Webster will provide up to 300 chickens, chicken coops, and a 4 months supply of feed to each of 400 farmers in Uganda. Farmers will be trained to raise chickens, gather and sell eggs from laying hens, and sell mature meat chickens. It is estimated that an initial farm of 100 chickens can grow to 400 chickens through proper management, providing an ongoing monthly income of up to USD equivalent $50 / month, which is self-sustaining for a family of up to 6 people.
The Webster Foundation has been supported by and working with Steve Becker’s Promise Lands Missions for 8 years, and has also been connected to Lloyd Phillips, IPF Director, for more than 5 years.
The goal is to bring in up to 20 farmers and perspective farmer in for training at one time.
These men & women will be housed at the Promise Land Missions facility for training.
The goal will be to train these farmers as successful food producers in their own region and to run successful businesses which can provide protein for many protein starved people.
Once a farmer is trained and graduates he / she have already prepared a facility on their own property or farm to receive their starter flock of chickens. Upon graduation they will be supplied with a basic starter flock of chicks and feed to begin their flock. They will have the ability and training to raise the chickens into a sustainable flock which can be used for food for the farmer and his family and can be used to provide income to the family and to the business. Once the farmer has proven that he / she has implemented the program successfully they will in turn give back 10% or a set number of chicks to Greenwave Agro so other farmers may be assisted in starting their businesses.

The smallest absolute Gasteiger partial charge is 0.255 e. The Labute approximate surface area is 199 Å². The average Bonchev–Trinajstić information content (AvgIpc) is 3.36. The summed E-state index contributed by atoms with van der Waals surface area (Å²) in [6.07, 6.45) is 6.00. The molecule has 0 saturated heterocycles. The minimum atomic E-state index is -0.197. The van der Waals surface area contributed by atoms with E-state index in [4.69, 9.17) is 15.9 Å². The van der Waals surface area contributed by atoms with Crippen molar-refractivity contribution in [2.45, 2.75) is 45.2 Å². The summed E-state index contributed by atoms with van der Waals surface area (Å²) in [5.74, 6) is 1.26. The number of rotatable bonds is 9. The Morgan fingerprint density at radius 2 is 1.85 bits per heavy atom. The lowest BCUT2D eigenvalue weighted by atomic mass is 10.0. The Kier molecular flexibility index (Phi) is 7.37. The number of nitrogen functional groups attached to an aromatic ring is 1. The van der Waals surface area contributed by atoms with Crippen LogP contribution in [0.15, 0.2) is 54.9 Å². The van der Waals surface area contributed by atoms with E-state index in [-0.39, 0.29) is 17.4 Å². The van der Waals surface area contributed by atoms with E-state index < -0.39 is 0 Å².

Training facilities, chicken holding facilities, feeders, waterers are all needed and either made from local materials or secured locally.
Knowledge and skills needed for raising poultry, and livestock are generally learned over many years, but can be passed on with a specific training program and modules.
Water and feed are needed, electricity is also needed, but is minimal. A vehicle and fuel are needed, either rented or purchased
No permits are needed. Some farmers may need assistance with board and travel to the training and assistance so they can afford to be away from their homes and families during training,
In many areas of Honduras, winter rains are so heavy that crops cannot be grown. This is particularly challenging in the communities where subsistence farming is a way of life. To overcome this challenge, Ely Urbina proposed the construction of fish ponds that would be able to provide a sustainable food source for the families of these communities.
Because Tilapia are indigenous, hardy, and fast growing, they were an easy choice for fish farming in the region. Over a period of six months, four ponds each 40 x 40 feet were dug using only hand tools. Each pond is capable of holding about 5000 fish in a self-sustaining process allowing for approximately half the fist to be harvested every six months.
A majority of the fish provide food for over 300 families. In addition, some of the fish are sold in the market to provide money to maintain the ponds.
School children, who would not normally be able to receive milk on a daily basis are able to receive this nutrition, and also other people who struggle with obtaining enough food especially in the rainy season are able to benefit from this project.
Ely Urbina (New Jerusalem Ministries) in Rio Viejo, Honduras has several milk cows that provide milk for daily consumption by school children in extreme need, but the Honduran government has also provided incentive for them, by providing a large milk container for the excess milk to be sold to the government, to be able to provide extra income to expand the business.
With donations of monies from non profits, etc. enough milk cows have been obtained to provide nutrition for quite a number of needy people.